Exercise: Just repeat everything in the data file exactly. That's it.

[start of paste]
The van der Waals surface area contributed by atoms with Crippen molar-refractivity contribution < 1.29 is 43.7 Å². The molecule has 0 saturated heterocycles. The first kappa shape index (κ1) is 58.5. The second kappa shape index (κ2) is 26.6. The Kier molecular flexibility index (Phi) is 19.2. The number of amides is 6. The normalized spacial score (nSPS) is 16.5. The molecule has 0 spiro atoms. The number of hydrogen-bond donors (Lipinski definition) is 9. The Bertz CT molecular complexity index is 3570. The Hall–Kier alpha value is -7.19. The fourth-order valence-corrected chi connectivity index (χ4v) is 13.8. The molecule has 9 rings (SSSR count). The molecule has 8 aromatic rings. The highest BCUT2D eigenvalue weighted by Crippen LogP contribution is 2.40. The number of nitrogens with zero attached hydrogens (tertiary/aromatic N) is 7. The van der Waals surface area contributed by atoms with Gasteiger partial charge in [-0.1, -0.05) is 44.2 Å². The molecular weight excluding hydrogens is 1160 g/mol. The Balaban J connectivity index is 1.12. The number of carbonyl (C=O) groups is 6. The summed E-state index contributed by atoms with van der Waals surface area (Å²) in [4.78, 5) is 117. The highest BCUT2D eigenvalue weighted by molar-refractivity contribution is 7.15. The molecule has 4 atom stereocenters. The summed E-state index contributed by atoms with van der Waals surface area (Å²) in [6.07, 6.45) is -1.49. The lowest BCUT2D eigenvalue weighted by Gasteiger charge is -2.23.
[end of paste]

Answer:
The van der Waals surface area contributed by atoms with Crippen molar-refractivity contribution < 1.29 is 43.7 Å². The molecule has 0 saturated heterocycles. The first kappa shape index (κ1) is 58.5. The second kappa shape index (κ2) is 26.6. The Kier molecular flexibility index (Phi) is 19.2. The number of amides is 6. The normalized spacial score (nSPS) is 16.5. The molecule has 0 spiro atoms. The number of hydrogen-bond donors (Lipinski definition) is 9. The Bertz CT molecular complexity index is 3570. The Hall–Kier alpha value is -7.19. The fourth-order valence-corrected chi connectivity index (χ4v) is 13.8. The molecule has 9 rings (SSSR count). The molecule has 8 aromatic rings. The highest BCUT2D eigenvalue weighted by Crippen LogP contribution is 2.40. The number of nitrogens with zero attached hydrogens (tertiary/aromatic N) is 7. The van der Waals surface area contributed by atoms with Gasteiger partial charge in [-0.1, -0.05) is 44.2 Å². The molecular weight excluding hydrogens is 1160 g/mol. The Balaban J connectivity index is 1.12. The number of carbonyl (C=O) groups is 6. The summed E-state index contributed by atoms with van der Waals surface area (Å²) in [4.78, 5) is 117. The highest BCUT2D eigenvalue weighted by molar-refractivity contribution is 7.15. The molecule has 4 atom stereocenters. The summed E-state index contributed by atoms with van der Waals surface area (Å²) in [6.07, 6.45) is -1.49. The lowest BCUT2D eigenvalue weighted by Gasteiger charge is -2.23.